Successfully Deploying a Task Queue
Firing off a background task is easy. But what if it fails? What if it never got fired at all? How do you distribute a large number of async tasks across your computing infrastructure - and keep tabs on all of them?
Every system needs to run background tasks. But managing them isn’t as simple as telling a cron job or Lambda function to “just do it.”
In this article, we’ll dive into what successfully deploying a task queue for background tasks requires, including orchestrating and monitoring tasks at scale.
The utility of background tasks and task queues
💡 A background task is any computational task that runs asynchronously without delivering an immediate response to a user. It may be a discrete task or part of a larger workflow of related tasks.
Examples of background tasks include parsing PDF documents, sending multi-cast e-mails, generating image thumbnails, crawling a Web site, fulfilling an order, or kicking off an Extract-Load-Transform (ELT) job. In each of these cases, we expect the action will be:
- Long-running. Image transformation, number-crunching, and data loads are compute-intensive tasks that may take minutes - or even hours - to complete.
- Asynchronous. For example, if a task needs to make multiple HTTP requests to external sites, we can’t guarantee how long each server will take to respond.
A user’s connection will likely time out if we force them to wait for a response from such tasks. Even if it doesn’t, the wait may still be too long. These types of tasks should not be run in an application; one recent survey found that 54% of e-commerce site users expect Web pages to load in three seconds or less. That makes it critical to move any long-running task into background tasks, which requires separate architecture to scale successfully (more on that later).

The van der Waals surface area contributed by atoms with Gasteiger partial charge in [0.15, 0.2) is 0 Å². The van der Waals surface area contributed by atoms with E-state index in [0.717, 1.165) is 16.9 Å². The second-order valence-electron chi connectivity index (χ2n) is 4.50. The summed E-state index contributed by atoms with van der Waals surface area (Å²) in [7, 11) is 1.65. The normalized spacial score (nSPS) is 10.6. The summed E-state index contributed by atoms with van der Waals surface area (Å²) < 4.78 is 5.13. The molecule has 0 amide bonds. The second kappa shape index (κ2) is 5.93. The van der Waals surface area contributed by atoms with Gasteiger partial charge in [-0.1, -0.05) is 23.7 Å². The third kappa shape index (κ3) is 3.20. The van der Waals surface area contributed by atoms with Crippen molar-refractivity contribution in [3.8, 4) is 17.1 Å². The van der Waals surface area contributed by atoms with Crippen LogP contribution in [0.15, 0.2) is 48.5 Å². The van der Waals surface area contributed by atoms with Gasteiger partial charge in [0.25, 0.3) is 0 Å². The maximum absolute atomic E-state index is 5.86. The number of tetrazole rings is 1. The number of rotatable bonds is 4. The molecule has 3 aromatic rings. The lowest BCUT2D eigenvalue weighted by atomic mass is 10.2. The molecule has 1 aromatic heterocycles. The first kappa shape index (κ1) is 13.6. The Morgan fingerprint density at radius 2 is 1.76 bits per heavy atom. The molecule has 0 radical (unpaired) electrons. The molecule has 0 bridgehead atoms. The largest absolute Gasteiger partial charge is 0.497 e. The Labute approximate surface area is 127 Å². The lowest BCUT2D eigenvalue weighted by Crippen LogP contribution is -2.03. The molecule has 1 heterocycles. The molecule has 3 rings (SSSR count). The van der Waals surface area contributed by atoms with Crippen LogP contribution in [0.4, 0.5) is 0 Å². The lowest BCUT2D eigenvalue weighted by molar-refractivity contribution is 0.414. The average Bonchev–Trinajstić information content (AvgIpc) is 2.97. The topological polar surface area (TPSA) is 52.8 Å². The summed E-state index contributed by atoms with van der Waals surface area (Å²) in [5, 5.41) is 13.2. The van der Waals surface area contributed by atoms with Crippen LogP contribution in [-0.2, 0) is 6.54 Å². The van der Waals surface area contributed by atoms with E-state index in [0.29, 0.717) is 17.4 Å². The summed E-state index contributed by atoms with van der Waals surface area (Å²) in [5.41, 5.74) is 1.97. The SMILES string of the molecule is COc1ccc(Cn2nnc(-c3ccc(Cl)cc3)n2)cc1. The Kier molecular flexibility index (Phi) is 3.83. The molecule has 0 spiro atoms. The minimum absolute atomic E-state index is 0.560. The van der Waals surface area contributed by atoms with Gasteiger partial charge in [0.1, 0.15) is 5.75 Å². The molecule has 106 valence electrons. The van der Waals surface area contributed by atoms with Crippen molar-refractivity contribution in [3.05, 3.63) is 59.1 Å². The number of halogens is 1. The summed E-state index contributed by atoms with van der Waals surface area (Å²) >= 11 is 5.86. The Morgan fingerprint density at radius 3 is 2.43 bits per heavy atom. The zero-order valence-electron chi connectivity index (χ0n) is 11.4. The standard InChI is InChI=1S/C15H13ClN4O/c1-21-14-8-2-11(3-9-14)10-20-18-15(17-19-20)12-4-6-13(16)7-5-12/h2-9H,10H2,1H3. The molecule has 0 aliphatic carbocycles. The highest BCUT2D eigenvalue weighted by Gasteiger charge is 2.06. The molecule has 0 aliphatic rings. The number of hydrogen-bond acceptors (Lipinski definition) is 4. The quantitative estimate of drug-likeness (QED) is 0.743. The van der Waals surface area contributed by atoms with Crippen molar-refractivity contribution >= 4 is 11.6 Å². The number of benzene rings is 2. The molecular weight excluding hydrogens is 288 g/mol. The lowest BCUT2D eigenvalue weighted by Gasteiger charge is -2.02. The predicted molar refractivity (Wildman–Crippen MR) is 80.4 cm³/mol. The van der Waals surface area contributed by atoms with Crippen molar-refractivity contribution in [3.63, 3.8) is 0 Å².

Background tasks can be either schedule-driven or event-driven. An example of a schedule-driven background task is a long-running ELT job or other data migration task that runs once a day. Use cases like image thumbnail processing would fall under event-driven tasks, as they’re activated by a user action (in this case, uploading an image).
A task queue may run a single task or it may run multiple tasks, either sequentially or concurrently, as part of a larger workflow. Traditional task queue architecture gets complex when considering these dependencies.
Challenges with deploying a robust task queue
Many teams that start with background tasks will start with the simplest approach they can manage. This usually means running a task as a cron job, a serverless cloud function (such as AWS Lambda), or a Docker container in Kubernetes.
As a team’s needs grow, these simple solutions become quite complex. If you’re running dependent workloads with different architectural requirements, it becomes increasingly challenging to orchestrate when, where, and how you’ll run them. Monitoring becomes more complicated as you may have tasks running in different locations and using different technologies (virtual machines, containers, serverless functions, third-party tools, etc.). This all comes to a head when failure occurs: the more intertwined the system, the longer it takes to debug the failure.
There are challenges with managing even simple tasks in a highly scalable architecture. For example, how does your task queue handle notifications and retry semantics? What happens if a container faults or an HTTP request returns a 500 server error?